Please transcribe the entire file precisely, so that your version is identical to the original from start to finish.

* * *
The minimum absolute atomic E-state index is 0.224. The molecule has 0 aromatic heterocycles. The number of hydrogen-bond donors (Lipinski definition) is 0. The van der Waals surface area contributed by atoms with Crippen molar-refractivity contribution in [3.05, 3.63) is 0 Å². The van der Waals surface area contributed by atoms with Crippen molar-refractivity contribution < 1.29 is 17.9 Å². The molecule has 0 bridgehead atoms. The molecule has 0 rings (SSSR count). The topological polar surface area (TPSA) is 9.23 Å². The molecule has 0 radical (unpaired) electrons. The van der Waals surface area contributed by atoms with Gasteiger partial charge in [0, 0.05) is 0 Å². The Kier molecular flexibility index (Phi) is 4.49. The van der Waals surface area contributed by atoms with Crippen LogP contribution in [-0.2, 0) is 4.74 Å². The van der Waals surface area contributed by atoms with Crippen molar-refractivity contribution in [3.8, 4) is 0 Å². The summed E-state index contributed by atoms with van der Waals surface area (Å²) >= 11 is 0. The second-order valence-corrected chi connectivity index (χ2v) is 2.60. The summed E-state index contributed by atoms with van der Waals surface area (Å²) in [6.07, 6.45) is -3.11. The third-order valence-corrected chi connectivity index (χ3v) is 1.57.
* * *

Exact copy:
The minimum absolute atomic E-state index is 0.224. The molecule has 0 aromatic heterocycles. The number of hydrogen-bond donors (Lipinski definition) is 0. The van der Waals surface area contributed by atoms with Crippen molar-refractivity contribution in [3.05, 3.63) is 0 Å². The van der Waals surface area contributed by atoms with Crippen molar-refractivity contribution < 1.29 is 17.9 Å². The molecule has 0 bridgehead atoms. The molecule has 0 rings (SSSR count). The topological polar surface area (TPSA) is 9.23 Å². The molecule has 0 radical (unpaired) electrons. The van der Waals surface area contributed by atoms with Gasteiger partial charge in [0, 0.05) is 0 Å². The Kier molecular flexibility index (Phi) is 4.49. The van der Waals surface area contributed by atoms with Crippen LogP contribution in [-0.2, 0) is 4.74 Å². The van der Waals surface area contributed by atoms with Crippen molar-refractivity contribution in [3.8, 4) is 0 Å². The summed E-state index contributed by atoms with van der Waals surface area (Å²) >= 11 is 0. The second-order valence-corrected chi connectivity index (χ2v) is 2.60. The summed E-state index contributed by atoms with van der Waals surface area (Å²) in [6.07, 6.45) is -3.11. The third-order valence-corrected chi connectivity index (χ3v) is 1.57.